Gear: October 2008 Archives


October 16, 2008

Prior to last night's debate there was a lot of talk about how McCain should "take the gloves off". This is actually kind of a confusing metaphor. If you punch someone with your bare hand, you have to be quite careful where you strike;if you hit someone square on on the skull, you have a pretty high probability of breaking some of the bones in your fingers. On the other hand, if you wrap your hands in gauze/hand wraps and then put on boxing gloves, you can strike directly at pretty much any part of your opponents body without too much fear of breaking your hand (which isn't to say that it doesn't hurt, by the way). The gloves don't really improve the situation that much for your opponent, who I can assure you, experiences a quite substantial impact. Of course, if you really want to "take the gloves off" you could dip your hands in broken glass (see also putting on the foil, coach).

October 2, 2008

I'm one of these people that runs cold (even more true now that I have no hair), so I tend to get cold on camping trips, especially as I tend to get up ahead of my backpacking partners and have to sit around outside the tent waiting for them to wake up. After a pair of trips last fall and this spring where I made the mistake of underestimating how could it would be—and in the spring trip failing to let me tent ventilate enough leading to condensation soaking into my down bag—I decided to get serious about staying warm and buy a heavier jacket and a high-end sleeping back to replace my REI sub-kilo. After a bunch of research, I bought a Patagonia Lightweight R4 jacket and a Western Mountaineering Versalite bag.

Patagonia Lightweight R4
The lightweight R4 is a stripped down version of Patagonia's super-warm R4 windproof fleece. It's got a layer of windproof material sandwiched between two layers of fleece/insulator. I got the lightweight R4 instead of the regular R4 both because it's lighter (270 g less) and a little less warm and I was informed by the Patagonia salesman that I would be too hot in anything besides winter camping with the regular R4. Worn with a long sleeve capilene 3 shirt, the LR4 seemed warm enough for sitting around in the low-mid 40s, but I did find I needed a hat (bald, remember) and in one case long-johns underneath my lightweight camping pants. This is right on the edge for me, since I wasn't overwarm. On the other hand, I'm not sure the jacket was the limiting factor and I did have a couple more layers of clothing I could have put on. I think for a winter trip I'd also bring my R1 hoody. The LR4 does take up a fair amount of room (2 liters?) in my pack, which is a lot when you're carrying a big bear bin, but I was able to get everything in. It also makes a good pillow when stuffed into your pillowcase—much better than my usual "stuff the next day's clothes and your laundry in" theory.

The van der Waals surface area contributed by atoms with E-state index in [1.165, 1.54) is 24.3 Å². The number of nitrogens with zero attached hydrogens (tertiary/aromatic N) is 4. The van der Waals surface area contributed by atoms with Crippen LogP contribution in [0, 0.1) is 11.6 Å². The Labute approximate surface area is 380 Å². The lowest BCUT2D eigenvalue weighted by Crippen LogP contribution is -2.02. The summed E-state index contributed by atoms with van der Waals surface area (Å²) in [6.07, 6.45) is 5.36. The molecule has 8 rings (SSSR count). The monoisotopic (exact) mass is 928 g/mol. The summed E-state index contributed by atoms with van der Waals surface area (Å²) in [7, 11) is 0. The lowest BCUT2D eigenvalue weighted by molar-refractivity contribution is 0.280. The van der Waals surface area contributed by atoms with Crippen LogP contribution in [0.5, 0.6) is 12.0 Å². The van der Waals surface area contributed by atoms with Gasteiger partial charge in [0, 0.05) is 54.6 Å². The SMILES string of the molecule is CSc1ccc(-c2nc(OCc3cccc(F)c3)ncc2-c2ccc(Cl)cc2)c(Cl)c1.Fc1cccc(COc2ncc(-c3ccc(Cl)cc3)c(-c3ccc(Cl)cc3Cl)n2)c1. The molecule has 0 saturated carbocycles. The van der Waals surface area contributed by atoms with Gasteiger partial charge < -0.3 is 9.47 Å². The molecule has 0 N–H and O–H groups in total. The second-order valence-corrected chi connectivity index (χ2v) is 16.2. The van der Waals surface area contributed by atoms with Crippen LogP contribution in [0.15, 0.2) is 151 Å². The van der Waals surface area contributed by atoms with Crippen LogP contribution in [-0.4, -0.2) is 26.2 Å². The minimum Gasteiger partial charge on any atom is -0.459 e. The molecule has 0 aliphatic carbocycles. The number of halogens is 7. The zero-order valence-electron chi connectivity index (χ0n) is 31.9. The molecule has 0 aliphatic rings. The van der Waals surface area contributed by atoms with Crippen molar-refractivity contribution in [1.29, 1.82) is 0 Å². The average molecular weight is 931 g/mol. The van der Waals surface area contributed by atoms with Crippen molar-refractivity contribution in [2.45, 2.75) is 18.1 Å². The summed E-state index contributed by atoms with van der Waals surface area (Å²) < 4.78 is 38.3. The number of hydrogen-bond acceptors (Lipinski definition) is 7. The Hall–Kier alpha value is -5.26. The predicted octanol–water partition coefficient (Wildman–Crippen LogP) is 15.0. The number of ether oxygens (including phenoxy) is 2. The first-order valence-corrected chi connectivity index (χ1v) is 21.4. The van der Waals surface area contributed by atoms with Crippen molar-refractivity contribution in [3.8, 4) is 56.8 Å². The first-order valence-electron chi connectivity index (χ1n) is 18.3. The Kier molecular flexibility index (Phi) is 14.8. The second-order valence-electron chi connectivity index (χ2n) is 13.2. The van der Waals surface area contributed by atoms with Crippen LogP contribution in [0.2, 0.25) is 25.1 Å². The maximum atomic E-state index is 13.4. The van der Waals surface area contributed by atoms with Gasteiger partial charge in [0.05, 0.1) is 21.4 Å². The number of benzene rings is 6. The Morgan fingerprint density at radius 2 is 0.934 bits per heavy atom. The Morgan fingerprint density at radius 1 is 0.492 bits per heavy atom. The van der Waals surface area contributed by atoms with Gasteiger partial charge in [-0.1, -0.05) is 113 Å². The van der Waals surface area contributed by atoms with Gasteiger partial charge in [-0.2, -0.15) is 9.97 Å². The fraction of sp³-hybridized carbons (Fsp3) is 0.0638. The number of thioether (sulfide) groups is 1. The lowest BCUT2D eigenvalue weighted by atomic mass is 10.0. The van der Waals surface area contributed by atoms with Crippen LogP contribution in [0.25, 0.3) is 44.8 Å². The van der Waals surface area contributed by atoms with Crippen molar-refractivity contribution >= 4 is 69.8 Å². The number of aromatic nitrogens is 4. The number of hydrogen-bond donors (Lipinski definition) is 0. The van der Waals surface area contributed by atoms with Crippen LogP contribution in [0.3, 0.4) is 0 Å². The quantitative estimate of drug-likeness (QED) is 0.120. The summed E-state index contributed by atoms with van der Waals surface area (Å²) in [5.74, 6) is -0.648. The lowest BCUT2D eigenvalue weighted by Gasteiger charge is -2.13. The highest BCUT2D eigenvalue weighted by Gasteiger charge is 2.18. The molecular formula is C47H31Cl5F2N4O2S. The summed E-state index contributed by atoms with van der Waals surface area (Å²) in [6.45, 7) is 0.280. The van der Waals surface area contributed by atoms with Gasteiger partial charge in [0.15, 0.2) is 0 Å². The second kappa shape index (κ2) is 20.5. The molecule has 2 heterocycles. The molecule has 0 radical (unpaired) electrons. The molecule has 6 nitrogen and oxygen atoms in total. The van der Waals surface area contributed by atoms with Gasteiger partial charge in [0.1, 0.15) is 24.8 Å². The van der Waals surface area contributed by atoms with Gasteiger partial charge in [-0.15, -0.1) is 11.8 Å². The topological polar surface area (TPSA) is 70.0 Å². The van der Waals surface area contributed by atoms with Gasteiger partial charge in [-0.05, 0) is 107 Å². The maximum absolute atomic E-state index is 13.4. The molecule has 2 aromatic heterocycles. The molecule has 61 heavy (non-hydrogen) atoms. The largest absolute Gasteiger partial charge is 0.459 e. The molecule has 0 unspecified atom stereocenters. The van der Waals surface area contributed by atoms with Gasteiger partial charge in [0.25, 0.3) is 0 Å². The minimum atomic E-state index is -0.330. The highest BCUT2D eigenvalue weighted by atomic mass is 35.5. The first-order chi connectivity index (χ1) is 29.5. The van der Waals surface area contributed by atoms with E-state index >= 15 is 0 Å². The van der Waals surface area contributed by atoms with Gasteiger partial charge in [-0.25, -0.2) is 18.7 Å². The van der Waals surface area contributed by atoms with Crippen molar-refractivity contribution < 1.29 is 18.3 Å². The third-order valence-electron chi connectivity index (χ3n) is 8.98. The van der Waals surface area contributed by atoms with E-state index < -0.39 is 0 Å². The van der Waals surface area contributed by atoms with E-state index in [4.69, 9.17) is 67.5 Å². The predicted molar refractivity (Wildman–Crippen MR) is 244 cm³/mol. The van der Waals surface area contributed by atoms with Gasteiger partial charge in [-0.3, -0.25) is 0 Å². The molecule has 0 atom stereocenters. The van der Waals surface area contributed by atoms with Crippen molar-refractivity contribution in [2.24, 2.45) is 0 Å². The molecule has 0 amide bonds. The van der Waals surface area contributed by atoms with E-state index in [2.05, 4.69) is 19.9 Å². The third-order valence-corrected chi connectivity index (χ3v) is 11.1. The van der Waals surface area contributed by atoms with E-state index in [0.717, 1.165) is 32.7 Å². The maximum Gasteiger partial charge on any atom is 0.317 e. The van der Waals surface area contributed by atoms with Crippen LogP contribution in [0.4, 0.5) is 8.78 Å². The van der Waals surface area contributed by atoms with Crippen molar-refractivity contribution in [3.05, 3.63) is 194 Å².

Western Mountaineering VersaLite
In terms of staying really warm, a sleeping bag really is the most important backpacking item. After a bunch of research I decided on the Western Mountaineering VersaLite which is a 2 lb 20°ree; mummy bag. In terms of warmth, the VL seems like a big improvement over the sub-kilo. I haven't been cold since using it. I'm a little skeptical of the 20°ree; rating, but that's solely based on never having overheated while using it, even though I was fully zipped up (though not really tucked into the hood). On the other hand, if I'm really camping in the winter I should have plenty of long underwear and the like so I should be able to stay warm even if the rating is a bit aggressive. I have two minor negative comments. First, it would be nice if it came with loops on the outside so I could use straps to attach it to my pad. I'm getting better at not rolling off but this would still help. Second, it comes with a pretty lame stuff sack that's quite large and isn't a compression sack. After confirming with WM that it wouldn't damage the bag, I went out and bought a Sea to Summit Small silnylon compression sack which I use instead. This crams the bag down pretty substantially—with work I can get the straps tightened all the way. It's not that the compression sacks are expensive, but for a premium bag it would be nice to have one included; this would also let you know that it was OK to use it without having to call the company.